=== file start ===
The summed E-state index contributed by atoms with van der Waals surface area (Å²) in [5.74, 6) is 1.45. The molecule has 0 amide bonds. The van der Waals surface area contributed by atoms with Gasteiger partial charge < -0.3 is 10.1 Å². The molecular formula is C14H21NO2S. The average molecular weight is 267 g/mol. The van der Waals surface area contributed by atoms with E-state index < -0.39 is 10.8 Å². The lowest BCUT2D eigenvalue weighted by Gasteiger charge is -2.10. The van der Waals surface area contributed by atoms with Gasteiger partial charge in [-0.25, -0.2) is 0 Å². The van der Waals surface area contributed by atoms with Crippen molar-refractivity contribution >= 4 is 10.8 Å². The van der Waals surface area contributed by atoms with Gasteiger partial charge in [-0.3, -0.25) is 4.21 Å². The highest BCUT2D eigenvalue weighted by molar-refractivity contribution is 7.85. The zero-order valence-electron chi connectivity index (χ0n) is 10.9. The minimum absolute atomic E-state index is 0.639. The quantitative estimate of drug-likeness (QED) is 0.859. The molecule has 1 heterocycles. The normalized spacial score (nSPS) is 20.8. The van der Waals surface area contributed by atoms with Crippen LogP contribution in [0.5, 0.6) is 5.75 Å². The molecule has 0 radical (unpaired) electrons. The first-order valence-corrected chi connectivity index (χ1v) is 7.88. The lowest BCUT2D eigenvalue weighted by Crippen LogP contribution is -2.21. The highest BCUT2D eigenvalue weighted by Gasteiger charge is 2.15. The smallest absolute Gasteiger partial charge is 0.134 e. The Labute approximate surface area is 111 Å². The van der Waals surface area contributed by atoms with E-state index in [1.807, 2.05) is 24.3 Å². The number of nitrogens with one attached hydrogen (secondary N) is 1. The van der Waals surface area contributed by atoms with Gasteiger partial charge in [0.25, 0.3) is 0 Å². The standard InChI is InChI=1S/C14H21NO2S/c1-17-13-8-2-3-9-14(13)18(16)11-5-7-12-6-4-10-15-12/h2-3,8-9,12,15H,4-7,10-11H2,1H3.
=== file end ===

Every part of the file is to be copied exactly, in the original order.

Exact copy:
The summed E-state index contributed by atoms with van der Waals surface area (Å²) in [5.74, 6) is 1.45. The molecule has 0 amide bonds. The van der Waals surface area contributed by atoms with Gasteiger partial charge < -0.3 is 10.1 Å². The molecular formula is C14H21NO2S. The average molecular weight is 267 g/mol. The van der Waals surface area contributed by atoms with E-state index < -0.39 is 10.8 Å². The lowest BCUT2D eigenvalue weighted by Gasteiger charge is -2.10. The van der Waals surface area contributed by atoms with Gasteiger partial charge in [-0.25, -0.2) is 0 Å². The van der Waals surface area contributed by atoms with Crippen molar-refractivity contribution >= 4 is 10.8 Å². The van der Waals surface area contributed by atoms with Gasteiger partial charge in [-0.3, -0.25) is 4.21 Å². The highest BCUT2D eigenvalue weighted by molar-refractivity contribution is 7.85. The zero-order valence-electron chi connectivity index (χ0n) is 10.9. The minimum absolute atomic E-state index is 0.639. The quantitative estimate of drug-likeness (QED) is 0.859. The molecule has 1 heterocycles. The normalized spacial score (nSPS) is 20.8. The van der Waals surface area contributed by atoms with Crippen LogP contribution in [0.5, 0.6) is 5.75 Å². The molecule has 0 radical (unpaired) electrons. The first-order valence-corrected chi connectivity index (χ1v) is 7.88. The lowest BCUT2D eigenvalue weighted by Crippen LogP contribution is -2.21. The highest BCUT2D eigenvalue weighted by Gasteiger charge is 2.15. The smallest absolute Gasteiger partial charge is 0.134 e. The Labute approximate surface area is 111 Å². The van der Waals surface area contributed by atoms with E-state index in [1.807, 2.05) is 24.3 Å². The number of nitrogens with one attached hydrogen (secondary N) is 1. The van der Waals surface area contributed by atoms with Gasteiger partial charge in [0.25, 0.3) is 0 Å². The standard InChI is InChI=1S/C14H21NO2S/c1-17-13-8-2-3-9-14(13)18(16)11-5-7-12-6-4-10-15-12/h2-3,8-9,12,15H,4-7,10-11H2,1H3.